Iowa hemp law now in force despite court challenges

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Iowa’s new hemp law went into effect Monday, only days after a lawsuit contesting the statute was denied and another challenge was filed.

A U.S. district judge for the Southern District of Iowa on Friday rejected a request by two THC drink makers to limit enforcement of the state’s new law restricting THC in consumable hemp products to 4 milligrams per serving and 10 milligrams per container, The Gazette of Cedar Rapids reported.

The statute, signed into law by Iowa’s governor in May, also mandates that such products include a warning label.

The two plaintiffs – Climbing Kites in Des Moines and Field Day Brewing in North Liberty – argued that federal law supersedes Iowa’s in terms of packaging and label requirements for food.

However, Judge Stephanie Rose wrote in her ruling that, although she found Iowa’s House File 2605 vague, “those concerns were not raised by the plaintiffs,” according to The Gazette, nor did they prove federal law usurps the state statute.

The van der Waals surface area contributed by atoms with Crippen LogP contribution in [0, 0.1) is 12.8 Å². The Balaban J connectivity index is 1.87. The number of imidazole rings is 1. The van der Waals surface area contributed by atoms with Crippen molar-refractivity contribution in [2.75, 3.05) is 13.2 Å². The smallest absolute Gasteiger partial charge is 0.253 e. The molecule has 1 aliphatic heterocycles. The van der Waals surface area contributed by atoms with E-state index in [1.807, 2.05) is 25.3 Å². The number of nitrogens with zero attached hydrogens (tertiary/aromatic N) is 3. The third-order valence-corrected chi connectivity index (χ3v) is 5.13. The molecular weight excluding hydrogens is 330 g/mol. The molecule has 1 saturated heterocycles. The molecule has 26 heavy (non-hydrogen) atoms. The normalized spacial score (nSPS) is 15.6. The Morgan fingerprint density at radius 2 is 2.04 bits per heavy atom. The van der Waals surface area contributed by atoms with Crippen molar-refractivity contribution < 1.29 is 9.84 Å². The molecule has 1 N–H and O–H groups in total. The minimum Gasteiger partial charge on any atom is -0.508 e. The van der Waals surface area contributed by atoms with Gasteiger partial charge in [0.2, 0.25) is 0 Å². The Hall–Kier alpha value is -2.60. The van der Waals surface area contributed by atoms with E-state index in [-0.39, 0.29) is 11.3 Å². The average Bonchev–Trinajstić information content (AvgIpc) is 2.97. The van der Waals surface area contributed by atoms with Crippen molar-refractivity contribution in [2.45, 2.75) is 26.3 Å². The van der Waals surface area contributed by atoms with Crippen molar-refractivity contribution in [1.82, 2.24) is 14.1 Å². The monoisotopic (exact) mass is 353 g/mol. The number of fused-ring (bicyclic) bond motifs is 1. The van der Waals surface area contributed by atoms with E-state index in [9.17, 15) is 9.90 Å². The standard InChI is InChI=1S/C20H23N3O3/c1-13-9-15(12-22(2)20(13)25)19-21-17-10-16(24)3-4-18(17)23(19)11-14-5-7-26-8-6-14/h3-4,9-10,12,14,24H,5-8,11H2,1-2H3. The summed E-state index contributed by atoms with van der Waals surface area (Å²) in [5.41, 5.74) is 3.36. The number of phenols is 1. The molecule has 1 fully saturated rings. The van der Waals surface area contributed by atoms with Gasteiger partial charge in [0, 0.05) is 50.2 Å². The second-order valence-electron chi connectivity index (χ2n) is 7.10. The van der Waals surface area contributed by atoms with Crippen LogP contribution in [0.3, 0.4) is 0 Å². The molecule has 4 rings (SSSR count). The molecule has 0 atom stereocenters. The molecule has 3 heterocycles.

Eight more businesses file suit

Meanwhile, eight other Iowa hemp companies banded together to file a second suit against the state on Friday.

That latest lawsuit, also filed in the Southern District of Iowa, challenges the constitutionality of HF 2605 as well as a second regulatory statute, HF 2641, the Iowa Capital Dispatch of Cedar Rapids reported.

The plaintiffs in the second suit are:

  • American Shaman, a Missouri-based multistate operator with Iowa stores in Altoona, Indianola and West Des Moines.
  • Beyond CBD in Des Moines.
  • Campbell’s Nutrition Centers in Des Moines.
  • Greene Goods Market and Greenhouses in Jefferson.
  • HW Premium CBD in Urbandale.
  • Icanna CBD in Ames.
  • Sky High in Cedar Falls.
  • Your CBD Store, a Florida-headquartered MSO with a store in West Des Moines.

‘Regulatory limbo’

Those businesses allege in their suit that the state regulations they are mandated to follow “are not expected to be finalized until July 17 at the soonest,” according to the Capital Dispatch.

That’s well after the statute took effect, meaning the businesses are noncompliant with the law, leaving them in “regulatory limbo.”

The state has not responded to the second challenge, the Capital Dispatch reported.

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